Sony Ericsson’s press conference at Mobile World Congress last week disappointed quite a few people for having so few phone announcements in it. But it did have 1st details of the company’s revised strategy.
Expectations were set by last year’s bumper announcement of 9 new phones. But this year SEMC annnounced only two new phones, although it said that of course there are others due out this year that it was just not announcing that day including an Android device.
The two new phones are:
- W995 – video powered Walkman – a new multimedia slider top-end feature phone, familiar proprietary software, 8.1 MPixel camera, 2.6″ screen, good integration with Facebook and blogging software, with a range of ways for media to get into and out of the phone, due out in H1 2009
- IDOU – a new top-end smartphone, based on Symbian software, with a new Sony Ericsson user interface, 12.1 MPixel camera, 3.5″ 16×9 touch screen, due out in H2 2009
Both phones set out to unite Sony Ericsson experiences previously split between Walkman, Cybershot, messaging- and gaming-optimised devices. According to Steve Walker, VP of Product Portfolio, a significant segment of people liked the idea of the branded experiences but didn’t see why they had to choose one or the other. In doing this Sony Ericsson is following the path Nokia took with the N95 two years ago, later also trodden by Apple and Samsung.
This is not just a defensive move by Sony Ericsson. It is also consistent with the new strategy, which Sony Ericsson explained like this. The objectives are:
- secure its position and customer base
- find new revenue opportunities, especially with services
- sustain its brand position (a “loved” brand)
- evolve the brand to become “the communication entertainment brand”
The last bit is part of what SE now describes as “Entertainment Unlimited” in which communication and entertainment are not just 2 functions in the phone but, thanks to good integration, have a multiplier effect so that the whole is more than the sum of the parts.
Certainly. But it does incorporate the growing notion that social networking is like a social economy in which the more you share, the more you get back. You need to take an active part to get the most out of them, i.e. communications and sharing of content (entertainment) are tightly linked.
In practice SE plans to address this by:
- uniting the experiences into single devices
- improving the sharing of experiences by allowing easy up- and downloads of various forms of media
- broaden the connectivity by doing more with DLNA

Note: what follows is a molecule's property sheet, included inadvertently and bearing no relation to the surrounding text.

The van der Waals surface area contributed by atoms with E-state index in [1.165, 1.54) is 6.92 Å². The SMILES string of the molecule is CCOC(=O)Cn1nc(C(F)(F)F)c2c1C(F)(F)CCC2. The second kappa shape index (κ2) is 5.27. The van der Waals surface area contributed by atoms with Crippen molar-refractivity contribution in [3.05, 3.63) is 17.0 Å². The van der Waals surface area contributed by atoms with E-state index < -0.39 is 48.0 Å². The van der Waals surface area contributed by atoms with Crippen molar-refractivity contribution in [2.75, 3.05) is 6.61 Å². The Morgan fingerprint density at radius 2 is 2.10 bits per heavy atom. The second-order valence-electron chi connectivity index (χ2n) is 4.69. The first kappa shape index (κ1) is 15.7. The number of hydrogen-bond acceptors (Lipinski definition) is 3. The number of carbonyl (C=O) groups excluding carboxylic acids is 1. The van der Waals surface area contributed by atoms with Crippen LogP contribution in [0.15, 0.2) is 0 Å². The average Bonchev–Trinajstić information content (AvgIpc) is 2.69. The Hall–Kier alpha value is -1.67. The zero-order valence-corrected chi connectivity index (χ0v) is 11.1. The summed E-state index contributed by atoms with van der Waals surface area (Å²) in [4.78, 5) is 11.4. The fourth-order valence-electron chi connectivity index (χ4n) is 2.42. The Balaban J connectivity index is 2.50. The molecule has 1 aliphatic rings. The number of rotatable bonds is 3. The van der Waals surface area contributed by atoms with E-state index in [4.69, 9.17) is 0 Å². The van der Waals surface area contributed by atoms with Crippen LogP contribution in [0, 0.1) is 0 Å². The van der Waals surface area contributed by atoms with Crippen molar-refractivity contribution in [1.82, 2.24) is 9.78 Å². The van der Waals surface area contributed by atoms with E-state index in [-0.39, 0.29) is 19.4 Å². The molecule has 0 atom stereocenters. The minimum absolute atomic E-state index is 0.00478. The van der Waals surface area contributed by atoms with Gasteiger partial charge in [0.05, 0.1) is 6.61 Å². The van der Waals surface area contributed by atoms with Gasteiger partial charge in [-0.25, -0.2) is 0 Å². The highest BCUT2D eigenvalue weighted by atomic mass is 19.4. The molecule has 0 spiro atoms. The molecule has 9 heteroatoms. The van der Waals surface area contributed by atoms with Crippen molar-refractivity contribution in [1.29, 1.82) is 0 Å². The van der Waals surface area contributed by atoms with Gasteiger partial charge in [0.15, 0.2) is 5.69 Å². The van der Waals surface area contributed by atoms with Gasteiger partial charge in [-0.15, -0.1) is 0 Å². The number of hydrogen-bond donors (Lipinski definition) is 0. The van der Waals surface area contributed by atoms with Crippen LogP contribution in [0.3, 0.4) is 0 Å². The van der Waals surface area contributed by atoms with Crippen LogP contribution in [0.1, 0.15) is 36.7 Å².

On DLNA the company launched its MediaGo software which is aimed at upgrading the sharing experience in the home. It allows file transfer to and from your PC / server and takes care automatically of different screen sizes, DRM rights etc. It enables you to share media with your PS3 and other DLNA devices over WiFi, though details of this are not available yet.
MediaGo is apparently one output of a project called Sony United which runs across the various divisions of Sony and is aimed at pulling the user experiences together.
On services Sony Ericsson’s strategy will be to:
- be the best at integration with the handset
- provide backwards compatibility, so earlier phones can take advantage of new services
- collaborate with operators
It announced plans for a Summer launch of PlayNow Movies, a new subscription service allowing users to download movies through the PC onto the phone.
Analysis: In assessing this we need to remember that Sony Ericsson is in financial trouble. Although it has set out plans for saving money and is enjoying a good run with the X1 and C905 Cybershot, it was losing €11 per phone shipped in the last set of results.
I buy the “Communications Entertainment” notion and agree that consumer behaviour is pushing quickly in that direction, so Sony Ericsson is doing the right thing here. But it’s clear that other vendors are also onto this.
Having said that I buy it, I also believe that this direction will force all vendors into complete re-write of the core functions of the phone – the Contacts, Messaging, Calendar and Gallery at least. And I also think that re-writing these should bring a big change in the philosophy of the user interface (UI). In a later discussion Steve Walker broadly agreed with this line of thought, although current announcements give no clues about where Sony Ericsson is taking it.
It’s also good to start seeing more of the linkage with other parts of Sony Corp. Along with Samsung, Sony should be one of the big and agenda-setting players in home networking and DLNA, which it is not today.
Where I am less convinced is in seeing only top-end phones announced from Sony Ericsson. This year we’ll see the top end very crowded indeed and smartphone functionality pushing down the range. Sony Ericsson has not yet shown any response to this.
I also dug a bit deeper into the costs of running with multiple operating systems (its own OSE, Windows Mobile, Symbian and Android). Steve Walker’s response is that having a choice of these allows a company like Sony Ericsson to focus less R&D on the core of the OS, and more on the user experience.
That may be right, but Sony Ericsson now has its own UI on OSE (as well as the Sony cross-media bar), a different one on Windows Mobile, is developing a different one again on Symbian for the IDOU and will need something on Android to differentiate from the large number of expected Android launches later this year.
Is it wise to have 4 incompatible “differentiated user experiences” across different software platforms? Is there any move to harmonise them? What are the extra costs of developing and maintaining these (especially if we’re heading into a major re-design soon)? Not clear at this stage.
Sony Ericsson is still uncomfortably dependent on a few hit models, and has very little wriggle-room. It really cannot afford to put a foot wrong at this stage.